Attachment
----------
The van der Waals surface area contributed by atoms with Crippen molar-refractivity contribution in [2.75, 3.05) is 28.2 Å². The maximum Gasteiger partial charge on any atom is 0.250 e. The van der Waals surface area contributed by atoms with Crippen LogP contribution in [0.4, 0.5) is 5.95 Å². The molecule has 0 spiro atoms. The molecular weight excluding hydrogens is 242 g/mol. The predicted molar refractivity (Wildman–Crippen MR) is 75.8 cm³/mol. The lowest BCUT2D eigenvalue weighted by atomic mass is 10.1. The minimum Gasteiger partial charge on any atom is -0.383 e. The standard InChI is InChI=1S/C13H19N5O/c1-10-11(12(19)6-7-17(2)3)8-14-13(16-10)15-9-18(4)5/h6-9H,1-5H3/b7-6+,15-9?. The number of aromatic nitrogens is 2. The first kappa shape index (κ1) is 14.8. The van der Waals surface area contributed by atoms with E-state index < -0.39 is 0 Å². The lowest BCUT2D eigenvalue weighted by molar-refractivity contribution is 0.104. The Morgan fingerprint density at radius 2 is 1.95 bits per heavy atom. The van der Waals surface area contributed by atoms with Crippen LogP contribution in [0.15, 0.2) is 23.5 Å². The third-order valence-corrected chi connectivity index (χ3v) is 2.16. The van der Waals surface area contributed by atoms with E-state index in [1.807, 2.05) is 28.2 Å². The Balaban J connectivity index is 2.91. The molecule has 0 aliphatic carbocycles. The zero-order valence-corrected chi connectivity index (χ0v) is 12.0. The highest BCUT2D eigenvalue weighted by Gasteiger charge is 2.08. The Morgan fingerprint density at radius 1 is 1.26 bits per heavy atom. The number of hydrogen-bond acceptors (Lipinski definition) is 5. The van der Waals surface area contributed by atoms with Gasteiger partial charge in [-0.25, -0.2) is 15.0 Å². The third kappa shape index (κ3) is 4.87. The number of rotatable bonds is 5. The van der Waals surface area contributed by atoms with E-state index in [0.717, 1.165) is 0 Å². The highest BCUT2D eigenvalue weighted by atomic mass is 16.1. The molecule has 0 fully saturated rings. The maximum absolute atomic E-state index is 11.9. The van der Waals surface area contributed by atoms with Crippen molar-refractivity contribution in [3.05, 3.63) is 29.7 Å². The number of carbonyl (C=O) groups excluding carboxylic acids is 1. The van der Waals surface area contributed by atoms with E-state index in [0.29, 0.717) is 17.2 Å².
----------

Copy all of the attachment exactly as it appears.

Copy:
The van der Waals surface area contributed by atoms with Crippen molar-refractivity contribution in [2.75, 3.05) is 28.2 Å². The maximum Gasteiger partial charge on any atom is 0.250 e. The van der Waals surface area contributed by atoms with Crippen LogP contribution in [0.4, 0.5) is 5.95 Å². The molecule has 0 spiro atoms. The molecular weight excluding hydrogens is 242 g/mol. The predicted molar refractivity (Wildman–Crippen MR) is 75.8 cm³/mol. The lowest BCUT2D eigenvalue weighted by atomic mass is 10.1. The minimum Gasteiger partial charge on any atom is -0.383 e. The standard InChI is InChI=1S/C13H19N5O/c1-10-11(12(19)6-7-17(2)3)8-14-13(16-10)15-9-18(4)5/h6-9H,1-5H3/b7-6+,15-9?. The number of aromatic nitrogens is 2. The first kappa shape index (κ1) is 14.8. The van der Waals surface area contributed by atoms with E-state index < -0.39 is 0 Å². The lowest BCUT2D eigenvalue weighted by molar-refractivity contribution is 0.104. The Morgan fingerprint density at radius 2 is 1.95 bits per heavy atom. The van der Waals surface area contributed by atoms with Crippen LogP contribution in [0.15, 0.2) is 23.5 Å². The third-order valence-corrected chi connectivity index (χ3v) is 2.16. The van der Waals surface area contributed by atoms with E-state index in [1.807, 2.05) is 28.2 Å². The Balaban J connectivity index is 2.91. The molecule has 0 aliphatic carbocycles. The zero-order valence-corrected chi connectivity index (χ0v) is 12.0. The highest BCUT2D eigenvalue weighted by Gasteiger charge is 2.08. The Morgan fingerprint density at radius 1 is 1.26 bits per heavy atom. The number of hydrogen-bond acceptors (Lipinski definition) is 5. The van der Waals surface area contributed by atoms with Gasteiger partial charge in [-0.25, -0.2) is 15.0 Å². The third kappa shape index (κ3) is 4.87. The number of rotatable bonds is 5. The van der Waals surface area contributed by atoms with E-state index in [0.717, 1.165) is 0 Å². The highest BCUT2D eigenvalue weighted by atomic mass is 16.1. The molecule has 0 fully saturated rings. The maximum absolute atomic E-state index is 11.9. The van der Waals surface area contributed by atoms with Crippen molar-refractivity contribution in [3.05, 3.63) is 29.7 Å². The number of carbonyl (C=O) groups excluding carboxylic acids is 1. The van der Waals surface area contributed by atoms with E-state index in [0.29, 0.717) is 17.2 Å².